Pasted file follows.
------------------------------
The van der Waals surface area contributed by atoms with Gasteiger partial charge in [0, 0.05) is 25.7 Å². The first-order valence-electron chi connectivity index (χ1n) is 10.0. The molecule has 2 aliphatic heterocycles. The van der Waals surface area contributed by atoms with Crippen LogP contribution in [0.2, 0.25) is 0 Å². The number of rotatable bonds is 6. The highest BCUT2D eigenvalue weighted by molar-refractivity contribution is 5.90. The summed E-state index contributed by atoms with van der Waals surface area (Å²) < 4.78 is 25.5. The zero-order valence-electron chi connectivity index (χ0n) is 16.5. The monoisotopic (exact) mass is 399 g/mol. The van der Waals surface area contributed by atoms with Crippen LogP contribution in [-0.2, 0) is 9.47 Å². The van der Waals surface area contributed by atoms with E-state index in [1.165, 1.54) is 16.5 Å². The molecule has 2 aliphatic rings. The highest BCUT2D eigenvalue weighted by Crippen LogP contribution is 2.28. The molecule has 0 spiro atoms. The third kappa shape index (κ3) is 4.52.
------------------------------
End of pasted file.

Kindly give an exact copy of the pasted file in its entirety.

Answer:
The van der Waals surface area contributed by atoms with Gasteiger partial charge in [0, 0.05) is 25.7 Å². The first-order valence-electron chi connectivity index (χ1n) is 10.0. The molecule has 2 aliphatic heterocycles. The van der Waals surface area contributed by atoms with Crippen LogP contribution in [0.2, 0.25) is 0 Å². The number of rotatable bonds is 6. The highest BCUT2D eigenvalue weighted by molar-refractivity contribution is 5.90. The summed E-state index contributed by atoms with van der Waals surface area (Å²) < 4.78 is 25.5. The zero-order valence-electron chi connectivity index (χ0n) is 16.5. The monoisotopic (exact) mass is 399 g/mol. The van der Waals surface area contributed by atoms with Crippen LogP contribution in [-0.2, 0) is 9.47 Å². The van der Waals surface area contributed by atoms with E-state index in [1.165, 1.54) is 16.5 Å². The molecule has 2 aliphatic rings. The highest BCUT2D eigenvalue weighted by Crippen LogP contribution is 2.28. The molecule has 0 spiro atoms. The third kappa shape index (κ3) is 4.52.